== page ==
So a friend of mine Scott Trent has the notion that artists should take inspiration from Neiman Marcus when designing a model to sell artwork. Although I don’t disagree with him wholly, I  take the alternative point of view for arguments sake in a discussion we had. 

Here is the link to the video that sparked the conversation as well as the dialog that followed.!/video/video.php?v=478690073049&oid=184658399015&comments

    • Scott Trent Sonia, have this conversation with me. Am I crazy? What do you think? Everything we need to know as artist trying to sell our work is found at Neiman Marcus. Thoughts?

    • SOnia Semone

      I think a lot of artists would like to sell work. It is really hard to start from the ground up. I like the NM idea– at the same time they are an established business. There are a lot of smaller boutique stores with the same products that close up. The biggest problem I see is a blockage of artists in galleries. If you were an electrician it would be easy to find a job. As an artist it is very difficult. The gap in the ratio of artists, versus gallery artists is large. Artists also have to pay to be reviewed to get into many of the shows, and some do not have the money. There is also a lack of methodology on the part of the galleries so even submission are difficult. One gallery may want 900pixels with name, date, meduim attached to the jpg, and another may want 550 with date, meduim, name. But this is a departure from your original question. I am sure there are art buyers out in the open, but it is difficult sometimes to connect with them. What is a better solution…

      I love HAP~See More

    • Scott Trent

      It’s not that Neiman Marcus is established, the key is they know the customer, their product and how to operate a retail business. This is exactly the business model that artists as entrepreneur must study and practice. Neiman Marcus sells products that are high quality, high value, and priced for aesthetic, not function. This is Art! If we study the Neiman Marcus business model, the artist will see how much to charge, when to reduce the price of our art and when it makes sense to pay commission. Using a gallery is placing trust in the gallery owner that he/she knows how to operate a retail business and has a developed clientele list or a super salesperson that can generate sales.
      The solution is to create smart, business savvy opportunities for artists that allow us to continue to produce our work. It’s not rocket science, it’s RETAIL!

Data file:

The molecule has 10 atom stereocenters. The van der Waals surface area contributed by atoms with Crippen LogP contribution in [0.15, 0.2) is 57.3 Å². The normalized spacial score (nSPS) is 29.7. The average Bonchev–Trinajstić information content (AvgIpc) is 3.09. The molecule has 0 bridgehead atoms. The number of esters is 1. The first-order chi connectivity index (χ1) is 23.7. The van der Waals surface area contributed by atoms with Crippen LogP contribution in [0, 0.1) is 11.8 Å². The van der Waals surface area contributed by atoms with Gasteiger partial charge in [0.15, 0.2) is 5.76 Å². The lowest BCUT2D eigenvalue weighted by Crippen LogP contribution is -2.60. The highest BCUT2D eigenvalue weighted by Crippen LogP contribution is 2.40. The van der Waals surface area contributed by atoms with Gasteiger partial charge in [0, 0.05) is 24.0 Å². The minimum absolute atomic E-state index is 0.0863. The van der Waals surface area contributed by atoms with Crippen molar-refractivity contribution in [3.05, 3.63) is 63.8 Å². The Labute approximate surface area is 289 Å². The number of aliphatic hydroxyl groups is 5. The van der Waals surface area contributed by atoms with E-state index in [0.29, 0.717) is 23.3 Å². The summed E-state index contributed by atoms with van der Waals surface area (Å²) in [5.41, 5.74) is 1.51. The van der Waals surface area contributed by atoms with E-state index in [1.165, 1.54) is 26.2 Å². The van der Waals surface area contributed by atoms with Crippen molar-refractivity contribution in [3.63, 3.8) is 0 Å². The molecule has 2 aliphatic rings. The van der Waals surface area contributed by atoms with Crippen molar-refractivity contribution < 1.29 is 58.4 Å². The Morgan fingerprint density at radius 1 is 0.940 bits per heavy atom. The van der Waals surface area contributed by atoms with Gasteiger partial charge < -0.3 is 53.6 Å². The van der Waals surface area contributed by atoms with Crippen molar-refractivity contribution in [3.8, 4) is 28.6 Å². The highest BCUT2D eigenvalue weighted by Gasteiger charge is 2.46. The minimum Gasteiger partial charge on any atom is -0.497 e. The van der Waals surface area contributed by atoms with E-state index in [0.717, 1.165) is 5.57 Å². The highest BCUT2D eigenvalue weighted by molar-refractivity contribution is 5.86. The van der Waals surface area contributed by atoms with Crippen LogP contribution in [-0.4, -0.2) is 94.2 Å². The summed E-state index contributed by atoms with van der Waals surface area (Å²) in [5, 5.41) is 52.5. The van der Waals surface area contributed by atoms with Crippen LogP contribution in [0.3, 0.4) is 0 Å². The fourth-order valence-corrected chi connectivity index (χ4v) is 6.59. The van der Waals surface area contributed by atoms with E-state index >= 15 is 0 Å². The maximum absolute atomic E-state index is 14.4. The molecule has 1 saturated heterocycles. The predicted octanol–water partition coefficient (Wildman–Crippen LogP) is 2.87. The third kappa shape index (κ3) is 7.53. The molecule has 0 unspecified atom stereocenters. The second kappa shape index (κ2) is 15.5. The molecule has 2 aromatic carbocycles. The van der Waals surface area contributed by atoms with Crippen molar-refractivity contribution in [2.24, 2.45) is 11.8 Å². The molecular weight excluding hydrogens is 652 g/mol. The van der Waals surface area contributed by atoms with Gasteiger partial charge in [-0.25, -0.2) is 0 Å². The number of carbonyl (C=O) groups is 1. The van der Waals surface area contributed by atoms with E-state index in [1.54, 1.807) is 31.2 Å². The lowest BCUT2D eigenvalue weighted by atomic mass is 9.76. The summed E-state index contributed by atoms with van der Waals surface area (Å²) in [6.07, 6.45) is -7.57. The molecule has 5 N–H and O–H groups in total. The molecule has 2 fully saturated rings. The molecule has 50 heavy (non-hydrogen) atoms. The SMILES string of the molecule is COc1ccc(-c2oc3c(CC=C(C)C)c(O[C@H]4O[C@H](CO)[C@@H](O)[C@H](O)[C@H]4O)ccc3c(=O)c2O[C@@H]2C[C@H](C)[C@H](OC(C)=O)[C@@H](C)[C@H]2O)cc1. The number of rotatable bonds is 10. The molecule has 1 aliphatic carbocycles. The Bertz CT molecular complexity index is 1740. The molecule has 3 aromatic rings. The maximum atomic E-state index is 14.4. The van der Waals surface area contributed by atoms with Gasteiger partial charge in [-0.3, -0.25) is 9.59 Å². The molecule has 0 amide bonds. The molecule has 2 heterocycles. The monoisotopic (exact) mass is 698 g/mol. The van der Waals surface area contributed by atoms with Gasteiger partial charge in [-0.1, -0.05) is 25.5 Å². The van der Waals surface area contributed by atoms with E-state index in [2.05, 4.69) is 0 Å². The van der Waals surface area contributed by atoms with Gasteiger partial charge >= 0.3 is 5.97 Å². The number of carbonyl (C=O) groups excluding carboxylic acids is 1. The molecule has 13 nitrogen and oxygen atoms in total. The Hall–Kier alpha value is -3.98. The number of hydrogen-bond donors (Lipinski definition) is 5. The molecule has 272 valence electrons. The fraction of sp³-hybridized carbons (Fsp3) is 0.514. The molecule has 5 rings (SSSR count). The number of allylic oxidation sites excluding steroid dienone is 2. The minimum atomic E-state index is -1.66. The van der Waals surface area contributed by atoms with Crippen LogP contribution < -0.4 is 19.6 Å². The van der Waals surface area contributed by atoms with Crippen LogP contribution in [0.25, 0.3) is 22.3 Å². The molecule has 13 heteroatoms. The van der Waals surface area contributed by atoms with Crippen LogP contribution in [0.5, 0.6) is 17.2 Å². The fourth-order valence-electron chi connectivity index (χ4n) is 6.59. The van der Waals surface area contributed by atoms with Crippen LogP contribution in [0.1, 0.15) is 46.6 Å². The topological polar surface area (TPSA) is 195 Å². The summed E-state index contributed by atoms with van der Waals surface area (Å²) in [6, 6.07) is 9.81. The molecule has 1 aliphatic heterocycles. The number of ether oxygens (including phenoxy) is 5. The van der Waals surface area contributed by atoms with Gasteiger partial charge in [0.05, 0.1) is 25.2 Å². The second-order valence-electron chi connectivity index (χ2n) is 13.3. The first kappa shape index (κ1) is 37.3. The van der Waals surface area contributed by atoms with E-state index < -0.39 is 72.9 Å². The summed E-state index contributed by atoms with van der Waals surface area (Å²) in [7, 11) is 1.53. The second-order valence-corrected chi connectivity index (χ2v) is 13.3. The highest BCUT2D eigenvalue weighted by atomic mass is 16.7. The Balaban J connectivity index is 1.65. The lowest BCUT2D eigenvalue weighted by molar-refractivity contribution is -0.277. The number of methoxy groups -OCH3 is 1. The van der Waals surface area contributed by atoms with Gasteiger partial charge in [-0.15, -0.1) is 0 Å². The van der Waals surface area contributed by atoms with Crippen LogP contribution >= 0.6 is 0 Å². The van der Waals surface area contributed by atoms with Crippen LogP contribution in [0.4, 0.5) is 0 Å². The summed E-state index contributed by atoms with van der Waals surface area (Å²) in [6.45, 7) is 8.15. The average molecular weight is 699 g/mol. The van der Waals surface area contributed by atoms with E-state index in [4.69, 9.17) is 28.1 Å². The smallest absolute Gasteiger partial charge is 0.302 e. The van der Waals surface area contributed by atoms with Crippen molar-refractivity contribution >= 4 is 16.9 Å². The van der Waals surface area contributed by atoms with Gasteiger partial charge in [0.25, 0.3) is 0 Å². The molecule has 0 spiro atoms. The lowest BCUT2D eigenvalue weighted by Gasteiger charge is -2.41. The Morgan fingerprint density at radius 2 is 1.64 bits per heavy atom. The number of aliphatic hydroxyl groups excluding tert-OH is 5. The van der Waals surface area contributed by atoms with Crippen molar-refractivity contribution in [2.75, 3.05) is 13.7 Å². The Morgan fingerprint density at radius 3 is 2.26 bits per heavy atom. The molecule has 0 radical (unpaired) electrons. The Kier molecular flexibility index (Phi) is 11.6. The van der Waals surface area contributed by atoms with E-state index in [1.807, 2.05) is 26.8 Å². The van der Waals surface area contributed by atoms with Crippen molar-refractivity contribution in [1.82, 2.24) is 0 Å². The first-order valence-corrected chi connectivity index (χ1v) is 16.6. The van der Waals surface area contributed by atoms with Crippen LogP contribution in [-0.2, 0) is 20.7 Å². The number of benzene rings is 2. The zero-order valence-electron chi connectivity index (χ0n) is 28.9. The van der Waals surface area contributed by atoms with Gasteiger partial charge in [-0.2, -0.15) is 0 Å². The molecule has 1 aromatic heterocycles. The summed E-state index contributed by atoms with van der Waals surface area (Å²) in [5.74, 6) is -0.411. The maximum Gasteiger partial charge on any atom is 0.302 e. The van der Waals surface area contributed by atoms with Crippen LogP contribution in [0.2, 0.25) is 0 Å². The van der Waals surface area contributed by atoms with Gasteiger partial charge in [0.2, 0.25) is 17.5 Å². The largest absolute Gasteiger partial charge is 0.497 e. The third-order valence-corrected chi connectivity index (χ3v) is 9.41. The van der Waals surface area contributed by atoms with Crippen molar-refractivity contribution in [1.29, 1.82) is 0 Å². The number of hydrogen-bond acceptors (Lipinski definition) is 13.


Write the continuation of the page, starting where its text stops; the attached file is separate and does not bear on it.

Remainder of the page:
See More

      16 hours ago · 

    • Scott Trent Fantastic Sonia, lets keep the conversation going. :O)
      What do you think?!

    • SOnia Semone

      I think we sure should.

      NM is a brand driven store. They carry lines like Dior, Chloe, Pucci, Alexander McQueen and tons of others. All of these lines are worn by celebrities, and appear in all the fashion mags. This in turn makes regular people want to buy these items. In the art world– artists that are celebrity collected are selling as well. Galleries that have Sheppard Fairey’s, Mark Ryden’s, Banksy’s are all selling works. A regular artist is not the same as the brands that are in NM.

    • Scott Trent

      This is where I would respectfully disagree. I believe the artist product is exactly what NM is selling. Art is brand driven, an emotional buy, that people will pay thousands of dollars for simply because they love the work. OR it is branded, sold, as a high value item just as any couture apparel or brand name accessory. A regular artist might not see their art as a product or brand themselves as high end merchandise and just like Neiman Marcus, I can get a coat that keeps me just as warm from Walmart. It’s simply understanding your audience and cultivating clients who want the branded product instead of the functional art to decorate their apartment laundry room wall. I can spend my weekends at art fairs where the price point for art is at a Walmart level and volume is the way you pay your bills, or I can cultivate a more sophisticated clientele that will pay more for quality art. It is up to me to decide what works best for me. I just hate that many artist confuse the notion that selling art is magical or has to be left to gallery owners who simply have a retail space, but possibly not the developed clientele or knowledgable, productive salesperson. Galleries suffer the same issues any business does and in their case it is often limited sales staff and only so much time they can dedicate to any one artists. Galleries are retail spaces where their sole purpose is to sell a product. In this case it is art. If you don’t like the NM analogy, you could compare galleries to a car dealership. We could use their sales model as well.

    • SOnia Semone I like the car model. I agree that all art has the potential to be a brand– but not all of it is. Maybe a step by step real guide to selling art, that has proven itself would be helpful. I think it would be hard for people to try and break down the business models.

      What are your thoughts as artists?

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